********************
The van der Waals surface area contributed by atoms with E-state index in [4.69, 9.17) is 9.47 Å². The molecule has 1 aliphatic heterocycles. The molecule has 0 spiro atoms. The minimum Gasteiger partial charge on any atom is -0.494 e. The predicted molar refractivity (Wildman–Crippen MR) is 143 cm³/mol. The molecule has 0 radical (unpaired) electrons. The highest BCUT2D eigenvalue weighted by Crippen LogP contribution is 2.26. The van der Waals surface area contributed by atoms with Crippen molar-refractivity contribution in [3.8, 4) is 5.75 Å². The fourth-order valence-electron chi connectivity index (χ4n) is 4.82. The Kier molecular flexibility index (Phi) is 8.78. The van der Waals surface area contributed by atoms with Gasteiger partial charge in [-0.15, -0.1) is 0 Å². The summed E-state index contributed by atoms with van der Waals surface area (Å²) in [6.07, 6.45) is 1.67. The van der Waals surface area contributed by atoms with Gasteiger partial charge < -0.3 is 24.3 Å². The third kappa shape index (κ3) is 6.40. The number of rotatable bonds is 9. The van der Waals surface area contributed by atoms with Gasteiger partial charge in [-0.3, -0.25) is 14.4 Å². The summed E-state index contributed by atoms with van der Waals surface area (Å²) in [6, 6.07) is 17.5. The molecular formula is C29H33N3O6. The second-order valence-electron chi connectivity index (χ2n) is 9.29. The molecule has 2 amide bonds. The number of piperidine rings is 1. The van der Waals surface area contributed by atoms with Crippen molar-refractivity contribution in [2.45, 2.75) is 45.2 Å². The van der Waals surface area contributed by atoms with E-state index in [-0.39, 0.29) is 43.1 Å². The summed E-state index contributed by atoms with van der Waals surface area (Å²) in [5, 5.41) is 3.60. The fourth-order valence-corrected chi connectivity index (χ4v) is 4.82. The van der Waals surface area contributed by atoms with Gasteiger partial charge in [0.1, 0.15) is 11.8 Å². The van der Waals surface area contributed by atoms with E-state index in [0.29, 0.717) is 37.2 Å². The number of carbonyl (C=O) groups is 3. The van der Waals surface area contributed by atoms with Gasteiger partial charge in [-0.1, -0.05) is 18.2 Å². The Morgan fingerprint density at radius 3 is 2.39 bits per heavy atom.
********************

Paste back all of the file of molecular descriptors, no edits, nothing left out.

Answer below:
The van der Waals surface area contributed by atoms with E-state index in [4.69, 9.17) is 9.47 Å². The molecule has 1 aliphatic heterocycles. The molecule has 0 spiro atoms. The minimum Gasteiger partial charge on any atom is -0.494 e. The predicted molar refractivity (Wildman–Crippen MR) is 143 cm³/mol. The molecule has 0 radical (unpaired) electrons. The highest BCUT2D eigenvalue weighted by Crippen LogP contribution is 2.26. The van der Waals surface area contributed by atoms with Crippen molar-refractivity contribution in [3.8, 4) is 5.75 Å². The fourth-order valence-electron chi connectivity index (χ4n) is 4.82. The Kier molecular flexibility index (Phi) is 8.78. The van der Waals surface area contributed by atoms with Gasteiger partial charge in [-0.15, -0.1) is 0 Å². The summed E-state index contributed by atoms with van der Waals surface area (Å²) in [6.07, 6.45) is 1.67. The van der Waals surface area contributed by atoms with Gasteiger partial charge < -0.3 is 24.3 Å². The third kappa shape index (κ3) is 6.40. The number of rotatable bonds is 9. The van der Waals surface area contributed by atoms with Gasteiger partial charge in [-0.3, -0.25) is 14.4 Å². The summed E-state index contributed by atoms with van der Waals surface area (Å²) in [6, 6.07) is 17.5. The molecular formula is C29H33N3O6. The second-order valence-electron chi connectivity index (χ2n) is 9.29. The molecule has 2 amide bonds. The number of piperidine rings is 1. The van der Waals surface area contributed by atoms with Crippen molar-refractivity contribution in [2.45, 2.75) is 45.2 Å². The van der Waals surface area contributed by atoms with E-state index in [-0.39, 0.29) is 43.1 Å². The summed E-state index contributed by atoms with van der Waals surface area (Å²) in [5, 5.41) is 3.60. The fourth-order valence-corrected chi connectivity index (χ4v) is 4.82. The van der Waals surface area contributed by atoms with Gasteiger partial charge in [0.1, 0.15) is 11.8 Å². The van der Waals surface area contributed by atoms with E-state index in [0.29, 0.717) is 37.2 Å². The number of carbonyl (C=O) groups is 3. The van der Waals surface area contributed by atoms with Gasteiger partial charge in [-0.1, -0.05) is 18.2 Å². The Morgan fingerprint density at radius 3 is 2.39 bits per heavy atom.